Health

Bay Area COVID-19 variants could outpace vaccine distribution, health director warns


A Bay Area health director warned Thursday that more infectious variants of the coronavirus may be fueling a new spike in cases as numbers throughout the region flatten and even start to tick up.

“We’re back in a bit of a precarious place as far as our collective ability to curb this pandemic,” Dr. Sara Cody, public health director for Santa Clara County, said at a news conference.

She urged residents not to travel, and if they had no choice, to quarantine for 10 days when they return. She also said people should wear masks when they are with others outside their household, even if vaccinated. Available vaccines are highly effective but do not provide 100% protection.

“It is spring,” she said. “It is a beautiful day. We all have cabin fever. We all want to get out, we all want to get back to our lives. But we can’t do that quite yet.”

Cody’s warnings contrasted with more upbeat assessments by San Francisco leaders on Thursday. But the Santa Clara health director said that, after making “really good progress” and seeing consistent declines in positivity and case rates since the first week of January, the numbers have started to flatten and even rise again.

“The numbers are beginning to tick up,” Cody said. “And right now we’re in a race between the variants and the vaccine.”

A little more than a third of the county has received one dose of a COVID-19 vaccine, and about 20% is fully vaccinated, officials said. Although vaccine deliveries rose this week, the county still has too little to inoculate all those eligible for shots, they said.

Cody said trends in the county were similar to those in the Bay Area, and more vaccinations were needed to ensure that new variants don’t emerge. One variant that developed in the United Kingdom, now circulating in the Bay Area, is much more infectious than the original strain and probably more deadly. Others have been show to be more resistant to vaccines.

Still, “you’re far more protected if you’re vaccinated than if you’re not,” Cody said, “and the more people that are vaccinated in our county and in our community, the safer we all are.”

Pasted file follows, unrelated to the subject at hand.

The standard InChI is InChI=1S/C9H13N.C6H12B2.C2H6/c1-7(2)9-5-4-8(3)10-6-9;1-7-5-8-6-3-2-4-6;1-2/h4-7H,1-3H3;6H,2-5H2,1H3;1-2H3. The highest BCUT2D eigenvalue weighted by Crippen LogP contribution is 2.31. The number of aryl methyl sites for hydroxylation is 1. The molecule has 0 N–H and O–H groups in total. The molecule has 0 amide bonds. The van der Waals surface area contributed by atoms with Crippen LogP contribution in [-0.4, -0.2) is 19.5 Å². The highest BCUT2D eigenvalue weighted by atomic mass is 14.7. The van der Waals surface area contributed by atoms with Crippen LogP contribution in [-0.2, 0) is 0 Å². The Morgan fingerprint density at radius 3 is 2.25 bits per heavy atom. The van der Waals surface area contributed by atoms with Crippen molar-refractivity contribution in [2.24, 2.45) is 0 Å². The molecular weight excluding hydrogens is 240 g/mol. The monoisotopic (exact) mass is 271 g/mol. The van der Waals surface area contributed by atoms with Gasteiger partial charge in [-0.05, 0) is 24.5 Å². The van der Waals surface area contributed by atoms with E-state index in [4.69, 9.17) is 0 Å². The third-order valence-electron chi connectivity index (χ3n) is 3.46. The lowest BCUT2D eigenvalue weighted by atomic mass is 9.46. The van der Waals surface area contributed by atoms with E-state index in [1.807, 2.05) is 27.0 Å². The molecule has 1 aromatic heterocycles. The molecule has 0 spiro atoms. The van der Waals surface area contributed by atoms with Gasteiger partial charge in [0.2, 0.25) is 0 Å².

On Thursday, California opened eligibility for the vaccine to those 50 and up, and Bay Area officials said demand exceeds available slots.

In San Francisco, Mayor London Breed said eligibility would expand in two weeks to everyone 16 and older. If vaccine delivery projections were accurate, 80% of San Franciscans would have had their first shot by mid-May, the mayor said.

The city also has approved plans for the San Francisco Giants to play before fans in Oracle Park this season, Breed said at news conference, but ticket holders will have to show proof of a negative virus test result or vaccination. The stadium will be allowed to operate at 22% of its capacity.

At least 45% of San Franciscans have received a first dose of a vaccine, and more than 62% of seniors have received both doses, she said.

Breed, who has been vaccinated, said she was feeling “a little bit more comfortable going out in public,” though she still wears a masks and tries to distance.

Without the vaccine, she said, she would not go to Giants opening day. “Now I will probably stop by and check it out,” she said.

Dr. Grant Colfax, San Francisco public health director, said at the news conference that he was optimistic, even though cases rose 20% in the city in the last week. He attributed the spike to the recent reopening.

Colfax said he believed it was safe for fully vaccinated people to gather indoors in small groups without masks. “This is yet another reason to get vaccinated,” he added.

But even the fully vaccinated should get tested if they show symptoms or are exposed to someone with the virus, he said.

“Keep the mask on, stay strong, get vaccinated when you’re eligible if it’s your turn,” he said. ” And let’s hope for the vaccine supply to improve.”




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